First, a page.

Unbelievable Comcast Customer Call and What You Can Do About It


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Social media. Like most people in business, you probably fall in one of these camps: absolute adoration or total apathy.

But, one day, a customer service disaster could explode and go viral.

Why me? Why my company? This one customer service call is going to ruin my brand! I’ve worked so hard to build it the right way, and why, oh, why did this one employee do that one thing?!

One thing you can soothe yourself with when the inevitable happens: social media has a short shelf life.

Yes, it may seem like the world is ending right now.

But, I promise you a bigger and badder fail is going to come along in a week and everyone will be concerned with that. This ‘stay calm’ advice comes with a warning: it’s the lasting customer emotions you need to be concerned about.

We wrote previously on how a celebrity and Comcast were also battling it out. Today’s story shows how even a person without celebrity status can go viral, if the customer is being treated unfairly.

Go On, Tell Me All About This Customer Service Fail

The story goes like this: Ryan Block, a former tech editor, called in to cancel his service with Comcast. He reached a “customer retention” specialist who had decided that Ryan was not, in fact, going to cancel his service that day.

The rep was desperate and aggressive. After listening to the rep for over 10 minutes, Ryan decided to record it. Listen to it below:

What an uncomfortable and unsettling call! Check out Comcast’s official statement on the situation here.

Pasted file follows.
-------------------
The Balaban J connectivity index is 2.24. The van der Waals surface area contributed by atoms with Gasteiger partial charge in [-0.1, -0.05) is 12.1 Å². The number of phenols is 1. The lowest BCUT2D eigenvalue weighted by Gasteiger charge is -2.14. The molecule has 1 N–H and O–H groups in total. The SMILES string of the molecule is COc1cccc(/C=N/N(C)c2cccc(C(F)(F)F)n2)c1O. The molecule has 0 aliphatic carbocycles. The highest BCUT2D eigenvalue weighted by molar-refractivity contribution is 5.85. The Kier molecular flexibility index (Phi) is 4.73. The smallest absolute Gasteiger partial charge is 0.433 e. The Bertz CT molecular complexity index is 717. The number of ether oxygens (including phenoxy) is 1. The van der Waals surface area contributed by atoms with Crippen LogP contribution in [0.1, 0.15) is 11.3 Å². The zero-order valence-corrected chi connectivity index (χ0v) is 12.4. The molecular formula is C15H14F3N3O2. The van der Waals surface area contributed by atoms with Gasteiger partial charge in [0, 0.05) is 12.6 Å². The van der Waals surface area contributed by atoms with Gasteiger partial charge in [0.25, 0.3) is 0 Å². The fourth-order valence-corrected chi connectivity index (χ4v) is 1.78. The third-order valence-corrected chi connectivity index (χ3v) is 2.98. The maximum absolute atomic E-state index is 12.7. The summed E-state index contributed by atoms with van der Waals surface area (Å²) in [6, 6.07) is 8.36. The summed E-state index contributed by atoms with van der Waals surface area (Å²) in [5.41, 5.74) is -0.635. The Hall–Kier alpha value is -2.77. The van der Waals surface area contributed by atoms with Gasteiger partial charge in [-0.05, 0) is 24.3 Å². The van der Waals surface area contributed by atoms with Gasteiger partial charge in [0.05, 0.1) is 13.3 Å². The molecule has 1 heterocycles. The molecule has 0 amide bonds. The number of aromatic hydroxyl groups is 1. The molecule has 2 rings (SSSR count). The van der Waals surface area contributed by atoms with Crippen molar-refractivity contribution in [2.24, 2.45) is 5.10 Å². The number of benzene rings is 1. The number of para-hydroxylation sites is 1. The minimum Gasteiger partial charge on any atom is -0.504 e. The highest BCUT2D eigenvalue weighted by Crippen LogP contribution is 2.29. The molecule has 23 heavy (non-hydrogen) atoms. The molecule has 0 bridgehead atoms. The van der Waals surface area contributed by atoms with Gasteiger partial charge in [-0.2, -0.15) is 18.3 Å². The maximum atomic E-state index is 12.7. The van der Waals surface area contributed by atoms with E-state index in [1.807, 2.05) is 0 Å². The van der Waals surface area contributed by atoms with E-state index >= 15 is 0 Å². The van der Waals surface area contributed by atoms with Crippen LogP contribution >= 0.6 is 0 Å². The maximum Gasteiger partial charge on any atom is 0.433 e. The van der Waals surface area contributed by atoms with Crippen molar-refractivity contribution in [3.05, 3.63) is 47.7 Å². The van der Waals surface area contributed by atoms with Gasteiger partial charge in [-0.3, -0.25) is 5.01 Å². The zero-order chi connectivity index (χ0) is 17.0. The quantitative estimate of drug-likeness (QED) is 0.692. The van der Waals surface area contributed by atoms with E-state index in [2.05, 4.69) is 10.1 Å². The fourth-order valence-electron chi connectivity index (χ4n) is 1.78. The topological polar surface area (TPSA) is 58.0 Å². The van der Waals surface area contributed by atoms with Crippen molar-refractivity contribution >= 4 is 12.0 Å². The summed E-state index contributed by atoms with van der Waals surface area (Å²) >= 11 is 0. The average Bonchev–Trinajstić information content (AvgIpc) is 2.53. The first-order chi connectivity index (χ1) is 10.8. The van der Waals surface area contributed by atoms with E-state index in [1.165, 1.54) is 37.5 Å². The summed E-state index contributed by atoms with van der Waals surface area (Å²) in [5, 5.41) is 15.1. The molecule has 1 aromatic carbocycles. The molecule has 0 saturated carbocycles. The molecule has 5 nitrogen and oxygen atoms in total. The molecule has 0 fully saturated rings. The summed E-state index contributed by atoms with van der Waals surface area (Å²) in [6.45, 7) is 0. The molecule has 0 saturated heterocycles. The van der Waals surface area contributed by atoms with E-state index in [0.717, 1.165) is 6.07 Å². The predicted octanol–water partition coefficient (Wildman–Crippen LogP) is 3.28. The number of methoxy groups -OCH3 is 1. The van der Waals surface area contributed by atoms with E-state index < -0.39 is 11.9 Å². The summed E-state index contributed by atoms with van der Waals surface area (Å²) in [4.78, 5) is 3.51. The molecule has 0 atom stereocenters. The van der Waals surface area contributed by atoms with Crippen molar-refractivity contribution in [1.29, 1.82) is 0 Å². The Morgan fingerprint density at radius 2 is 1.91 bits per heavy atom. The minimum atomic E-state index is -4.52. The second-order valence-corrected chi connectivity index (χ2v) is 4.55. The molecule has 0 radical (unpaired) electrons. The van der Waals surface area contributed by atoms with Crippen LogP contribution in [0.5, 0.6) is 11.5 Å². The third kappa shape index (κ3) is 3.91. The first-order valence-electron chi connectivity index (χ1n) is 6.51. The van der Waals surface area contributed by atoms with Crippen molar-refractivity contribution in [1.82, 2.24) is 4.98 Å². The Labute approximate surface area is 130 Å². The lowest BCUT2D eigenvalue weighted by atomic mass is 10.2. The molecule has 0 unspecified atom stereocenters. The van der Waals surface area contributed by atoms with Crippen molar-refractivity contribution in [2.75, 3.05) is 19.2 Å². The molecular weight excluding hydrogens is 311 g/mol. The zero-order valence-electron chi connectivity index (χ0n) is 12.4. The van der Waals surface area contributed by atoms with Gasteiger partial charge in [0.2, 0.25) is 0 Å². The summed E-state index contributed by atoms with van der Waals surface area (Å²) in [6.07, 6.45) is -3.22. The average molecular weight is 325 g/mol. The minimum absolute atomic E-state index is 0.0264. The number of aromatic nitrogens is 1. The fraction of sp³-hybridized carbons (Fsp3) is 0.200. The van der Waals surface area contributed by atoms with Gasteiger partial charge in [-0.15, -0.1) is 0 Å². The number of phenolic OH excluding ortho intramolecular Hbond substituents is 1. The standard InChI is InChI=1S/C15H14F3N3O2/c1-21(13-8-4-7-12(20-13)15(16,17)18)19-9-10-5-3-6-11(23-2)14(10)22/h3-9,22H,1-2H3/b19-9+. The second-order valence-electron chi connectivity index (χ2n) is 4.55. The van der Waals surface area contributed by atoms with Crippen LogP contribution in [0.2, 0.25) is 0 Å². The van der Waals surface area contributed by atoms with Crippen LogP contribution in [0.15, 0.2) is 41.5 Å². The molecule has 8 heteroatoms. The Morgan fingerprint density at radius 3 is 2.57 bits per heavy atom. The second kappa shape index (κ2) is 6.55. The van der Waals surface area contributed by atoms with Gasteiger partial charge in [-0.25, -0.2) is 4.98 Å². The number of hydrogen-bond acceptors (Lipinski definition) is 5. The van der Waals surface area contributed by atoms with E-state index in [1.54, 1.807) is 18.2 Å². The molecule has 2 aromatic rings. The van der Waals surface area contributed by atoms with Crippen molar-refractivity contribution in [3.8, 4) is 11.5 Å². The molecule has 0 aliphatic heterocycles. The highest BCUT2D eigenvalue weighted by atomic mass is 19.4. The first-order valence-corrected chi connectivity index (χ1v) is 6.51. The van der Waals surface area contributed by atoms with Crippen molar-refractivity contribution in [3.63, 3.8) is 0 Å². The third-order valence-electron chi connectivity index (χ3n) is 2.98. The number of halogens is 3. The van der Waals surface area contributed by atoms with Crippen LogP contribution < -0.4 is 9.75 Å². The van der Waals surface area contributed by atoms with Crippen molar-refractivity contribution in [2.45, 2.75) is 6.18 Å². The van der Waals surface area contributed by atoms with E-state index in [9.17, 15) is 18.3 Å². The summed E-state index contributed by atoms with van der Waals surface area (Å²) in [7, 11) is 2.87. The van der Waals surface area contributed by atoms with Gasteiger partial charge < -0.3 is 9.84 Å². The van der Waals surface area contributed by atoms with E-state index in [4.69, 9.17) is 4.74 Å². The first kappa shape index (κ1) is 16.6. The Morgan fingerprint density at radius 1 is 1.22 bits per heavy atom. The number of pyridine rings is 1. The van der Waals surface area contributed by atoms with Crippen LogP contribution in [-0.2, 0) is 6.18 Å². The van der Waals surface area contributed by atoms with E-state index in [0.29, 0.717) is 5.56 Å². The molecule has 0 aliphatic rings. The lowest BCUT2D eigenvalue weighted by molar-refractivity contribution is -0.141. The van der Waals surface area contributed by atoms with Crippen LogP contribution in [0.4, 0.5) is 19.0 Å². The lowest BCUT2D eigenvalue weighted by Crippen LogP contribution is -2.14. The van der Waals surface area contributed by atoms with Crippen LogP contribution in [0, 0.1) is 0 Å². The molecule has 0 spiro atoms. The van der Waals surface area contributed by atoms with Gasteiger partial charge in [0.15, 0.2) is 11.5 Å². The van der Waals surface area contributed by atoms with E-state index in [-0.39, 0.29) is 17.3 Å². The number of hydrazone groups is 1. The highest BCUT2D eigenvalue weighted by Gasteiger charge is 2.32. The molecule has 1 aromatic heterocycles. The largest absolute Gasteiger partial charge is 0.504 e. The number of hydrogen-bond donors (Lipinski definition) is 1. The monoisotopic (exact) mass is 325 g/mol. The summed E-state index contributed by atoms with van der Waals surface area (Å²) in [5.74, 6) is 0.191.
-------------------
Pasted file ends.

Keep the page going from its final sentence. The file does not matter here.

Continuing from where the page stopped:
Ryan Block wrote his own mini-statement in three seperate tweets.

Comcast, It’s Not You, It’s Your Customer Experience

Let me say, I like Comcast and have many friends who work there. If you are from Comcast, I feel your pain.

The call with Ryan Block should never have happened in this manner and this viral outbreak could have been completely prevented. It’s suspected that the reps get paid more if they retain the customer, and Elise Hu from NPR contrasts Comcast’s experience to Zappos.

It’s tough for large organizations to keep track of all the working pieces, and that’s why a closed-loop tracking system is so important.

Here are the 3 things that could be done to prevent those customer experience disasters.

1.) Get a read on how customer-centric your culture is today.
Take an objective look at your culture and get a sense of how much the customer means. Is the customer the center of your culture’s focus? Identify the behaviors you require from all your employees and make sure they are aligned with delivering a great customer experience.

2.) Tie employee performance to customer feedback.
Specifically ask customers after each interaction with your employees how well the experience went and particularly whether the employees were delivering on key behaviors. This feedback can be used to reward employees who are customer-centric and train those who are not.

3.) Close loops. Always.
When you ask customers for their feedback after a key touch point (e.g., install, repair, customer service call) and there is a problem, always close the loop by following up with those customers who had a negative experience. A follow-up that was based on a systematic process with Mr. Block may have soothed irritations and prevented his experience from going viral.

Incidents like the Ryan Block call will be fewer and far between, and when they do happen you will have mechanisms in place to prevent it from going viral. So, what do you think about Comcast’s social fail?

Looking for some advice on how your customer experience is going? Take our short Cx IQ quiz, and get personalized recommends on your situation.

Love Comcast? Hate Comcast? Talk to us in the comments.

Republished with author's permission from original post.

Xand Griffin
In her role as Marketing Designer at PeopleMetrics, Xand works with the researchers and executive team to develop PeopleMetrics content, reporting, and thought leadership.


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